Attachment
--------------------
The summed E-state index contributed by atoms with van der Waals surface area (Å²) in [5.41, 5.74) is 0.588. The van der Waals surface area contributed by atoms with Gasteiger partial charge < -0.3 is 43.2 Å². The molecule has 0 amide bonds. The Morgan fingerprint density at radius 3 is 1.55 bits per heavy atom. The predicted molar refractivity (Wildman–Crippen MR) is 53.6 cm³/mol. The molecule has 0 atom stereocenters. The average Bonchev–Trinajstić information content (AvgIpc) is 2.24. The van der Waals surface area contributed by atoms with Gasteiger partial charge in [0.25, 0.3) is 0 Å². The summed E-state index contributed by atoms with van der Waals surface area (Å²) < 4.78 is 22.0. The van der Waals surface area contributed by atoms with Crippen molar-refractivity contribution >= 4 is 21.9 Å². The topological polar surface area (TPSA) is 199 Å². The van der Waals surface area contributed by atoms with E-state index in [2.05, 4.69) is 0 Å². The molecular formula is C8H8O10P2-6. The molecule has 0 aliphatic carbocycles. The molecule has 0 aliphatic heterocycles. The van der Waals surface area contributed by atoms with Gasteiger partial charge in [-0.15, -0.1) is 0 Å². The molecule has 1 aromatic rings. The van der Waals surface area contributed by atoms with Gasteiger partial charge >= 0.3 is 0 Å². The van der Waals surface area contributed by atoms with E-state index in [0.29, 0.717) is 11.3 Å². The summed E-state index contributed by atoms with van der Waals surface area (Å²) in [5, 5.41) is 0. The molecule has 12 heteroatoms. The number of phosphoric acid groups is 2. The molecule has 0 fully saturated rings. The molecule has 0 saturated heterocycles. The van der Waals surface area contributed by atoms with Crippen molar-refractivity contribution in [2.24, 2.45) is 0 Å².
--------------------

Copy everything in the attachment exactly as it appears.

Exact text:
The summed E-state index contributed by atoms with van der Waals surface area (Å²) in [5.41, 5.74) is 0.588. The van der Waals surface area contributed by atoms with Gasteiger partial charge < -0.3 is 43.2 Å². The molecule has 0 amide bonds. The Morgan fingerprint density at radius 3 is 1.55 bits per heavy atom. The predicted molar refractivity (Wildman–Crippen MR) is 53.6 cm³/mol. The molecule has 0 atom stereocenters. The average Bonchev–Trinajstić information content (AvgIpc) is 2.24. The van der Waals surface area contributed by atoms with Gasteiger partial charge in [0.25, 0.3) is 0 Å². The summed E-state index contributed by atoms with van der Waals surface area (Å²) < 4.78 is 22.0. The van der Waals surface area contributed by atoms with Crippen molar-refractivity contribution >= 4 is 21.9 Å². The topological polar surface area (TPSA) is 199 Å². The van der Waals surface area contributed by atoms with E-state index in [2.05, 4.69) is 0 Å². The molecular formula is C8H8O10P2-6. The molecule has 0 aliphatic carbocycles. The molecule has 0 aliphatic heterocycles. The van der Waals surface area contributed by atoms with Gasteiger partial charge in [-0.15, -0.1) is 0 Å². The molecule has 1 aromatic rings. The van der Waals surface area contributed by atoms with Gasteiger partial charge >= 0.3 is 0 Å². The van der Waals surface area contributed by atoms with E-state index in [0.29, 0.717) is 11.3 Å². The summed E-state index contributed by atoms with van der Waals surface area (Å²) in [5, 5.41) is 0. The molecule has 12 heteroatoms. The number of phosphoric acid groups is 2. The molecule has 0 fully saturated rings. The molecule has 0 saturated heterocycles. The van der Waals surface area contributed by atoms with Crippen molar-refractivity contribution in [2.24, 2.45) is 0 Å².